Claim: AOL, MSN, Yahoo!, or MSN is about to start charging for its instant messaging service unless an Internet petition opposing the fee increase attracts a specified number of signatures by a named date.
[Collected on the Internet, 1999]
Dear America Online and Instant Message users,
Our America Online staff is planning to take away our Instant messages by
[Collected on the Internet, 2001]
Dear MSN and Hotmail users:
MSN is planning to take away MSN Messanger by
[Collected on the Internet, 2001]
Yahoo is planning to take away Yahoo Messenger by
[Collected on the Internet, 2002]
America On-line and Instant Messages users:
Our America on-line staff is planning to take away IM by
[Collected on the Internet, 2004]
This is probably just a rumor but…. Yahoo is shutting down August 17th. Yahoo wants to get rid of free messenger. If you delete this and don’t pass it on, your name will be deleated. Alot of people have already been deleated. Right click on the group name of your buddy list and click “send to all in this group” Each person you send it to will count as a signature on a petition they have to get!!! Pass it on we don’t want to have to pay for Yahoo.
[Collected on the Internet, 2005]
Don’t know if this is a load of crap or not, but thought it wouldn’t be wise to find out the hard way.
On the 1st of november , we will have to pay for the use of our MSN and email accounts unless we send this message to at least
Origins: Nothing impels netizens into action more quickly than a threat to their free services, as this hugely popular leg-pull proves!
As the ubiquitous “free money and merchandise for forwarding e-mail” hoax has demonstrated time and again, no Internet-based commercial jape is so absurd but that it can’t be revived by simply changing the company name and a few other
The AOL version of this hoax began appearing in inboxes during the summer of 1998. In June 1999 it was reprised by hoaxsters who had twiddled with the number of signatures required and the date action had to be taken by. Same leg-pull though; just new numbers. This same basic message is periodically updated with new deadlines and set loose to throw a scare into AOLers anew.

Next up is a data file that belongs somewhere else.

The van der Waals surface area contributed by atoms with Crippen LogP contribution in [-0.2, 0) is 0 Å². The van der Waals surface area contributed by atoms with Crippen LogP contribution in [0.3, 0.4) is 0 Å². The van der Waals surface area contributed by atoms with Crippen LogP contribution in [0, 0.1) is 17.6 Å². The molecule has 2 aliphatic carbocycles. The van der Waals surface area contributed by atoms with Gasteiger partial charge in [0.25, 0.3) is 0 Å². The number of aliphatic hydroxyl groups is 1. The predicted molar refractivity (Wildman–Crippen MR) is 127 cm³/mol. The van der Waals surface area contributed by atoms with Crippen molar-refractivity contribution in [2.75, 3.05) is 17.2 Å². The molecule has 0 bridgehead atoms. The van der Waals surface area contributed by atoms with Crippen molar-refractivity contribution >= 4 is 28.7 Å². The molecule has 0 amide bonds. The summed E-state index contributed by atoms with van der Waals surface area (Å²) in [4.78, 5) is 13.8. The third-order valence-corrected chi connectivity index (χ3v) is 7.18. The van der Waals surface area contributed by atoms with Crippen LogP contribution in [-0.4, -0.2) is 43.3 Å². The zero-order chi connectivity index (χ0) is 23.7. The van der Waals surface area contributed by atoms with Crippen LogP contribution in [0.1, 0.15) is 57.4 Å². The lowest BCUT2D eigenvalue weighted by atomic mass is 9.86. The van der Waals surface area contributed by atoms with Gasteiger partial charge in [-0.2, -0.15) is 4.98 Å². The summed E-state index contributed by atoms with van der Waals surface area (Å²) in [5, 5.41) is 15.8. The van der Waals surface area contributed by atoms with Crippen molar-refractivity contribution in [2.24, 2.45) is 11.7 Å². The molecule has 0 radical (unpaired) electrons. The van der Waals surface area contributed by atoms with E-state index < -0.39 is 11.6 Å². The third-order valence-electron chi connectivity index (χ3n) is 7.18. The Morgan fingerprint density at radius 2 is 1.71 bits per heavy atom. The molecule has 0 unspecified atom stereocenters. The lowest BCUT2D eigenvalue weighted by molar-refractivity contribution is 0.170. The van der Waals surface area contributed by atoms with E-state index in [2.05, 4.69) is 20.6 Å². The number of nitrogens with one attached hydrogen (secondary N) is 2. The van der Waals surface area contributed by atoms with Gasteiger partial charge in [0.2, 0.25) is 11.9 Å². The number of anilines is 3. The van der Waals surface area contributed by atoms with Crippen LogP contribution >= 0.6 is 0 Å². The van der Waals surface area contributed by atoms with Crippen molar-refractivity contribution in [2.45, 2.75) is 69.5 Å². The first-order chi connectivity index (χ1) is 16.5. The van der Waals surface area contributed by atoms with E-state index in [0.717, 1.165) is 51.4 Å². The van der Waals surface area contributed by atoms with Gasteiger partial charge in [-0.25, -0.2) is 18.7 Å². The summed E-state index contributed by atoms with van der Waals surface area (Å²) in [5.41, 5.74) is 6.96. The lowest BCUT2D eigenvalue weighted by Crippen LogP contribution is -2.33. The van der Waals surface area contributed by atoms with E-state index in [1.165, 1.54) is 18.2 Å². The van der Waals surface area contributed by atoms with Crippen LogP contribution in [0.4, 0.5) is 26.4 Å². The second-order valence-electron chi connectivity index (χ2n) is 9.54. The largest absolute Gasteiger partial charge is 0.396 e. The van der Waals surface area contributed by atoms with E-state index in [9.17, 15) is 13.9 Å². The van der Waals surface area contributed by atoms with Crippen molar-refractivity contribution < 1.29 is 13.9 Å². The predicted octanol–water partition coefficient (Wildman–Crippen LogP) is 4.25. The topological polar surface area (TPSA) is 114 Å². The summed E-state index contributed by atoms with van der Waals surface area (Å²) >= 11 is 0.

2001 saw the hoax directed at new targets as well as at AOL (which continues to have this rumor kited about it). These latest incarnations claim MSN or Yahoo! are about to impose a set fee per month for their heretofore free MSN Messenger or Yahoo! Messenger services unless petitions festooned with a specified number of “signatures” reach them by a named date. It’s the same hoax, just different companies and services named. And there’s still nothing to it.
Yahoo! states on its site:
Please be assured that this is a hoax. There is simply no truth to this message, and your Yahoo! account will not be deleted because you do not forward the message. If you receive such an email or instant message, the best way to deal with it is to simply delete or ignore it.
Recently, some Yahoo! members have reported receiving either an email or an instant message that claims to be from Yahoo! and instructs the recipient to forward the message on to everyone in their address book or on their Friend List. The message falsely states that Yahoo! has run out of resources and will be closing the accounts of anyone who does not forward the message.
Please be assured that this is a hoax. There is simply no truth to this message, and your Yahoo! account will not be deleted because you do not forward the message.
If you receive such an email or instant message, the best way to deal with it is to simply delete or ignore it.
Real-time messaging was and continues to be a key component of AOL’s success; start laying in additional charges for this service, and subscribers may well go elsewhere. Likewise, MSN and Yahoo! would be risking their market shares if they were to begin charging for what is freely available elsewhere. Other companies also bundle instant messaging capability into their basic service packages, and if AOL, MSN, or Yahoo! were to begin charging for a popular feature that others are providing for free, they could find themselves with an eroding subscriber base.
Similar phony warnings frame the same type of message about services other than instant messaging: if we don’t collect enough signatures, a well-known service provider is going to start charging for a particular key feature, such as web page access. All these warnings are based on the premise that these large Internet presences have no idea their plans to saddle nearly all their users with new or extra charges will be quite unpopular, but if just a few thousand users (out of several million) complain in advance, they will see the light and rescind their proposed fee impositions or rate increases. AOL, MSN, and Yahoo! may be the butt of many Internet jokes, but they didn’t get to be the huge companies they are by being that clueless.
Barbara “AOL’s well that ends well” Mikkelson
Last updated: 4 January 2008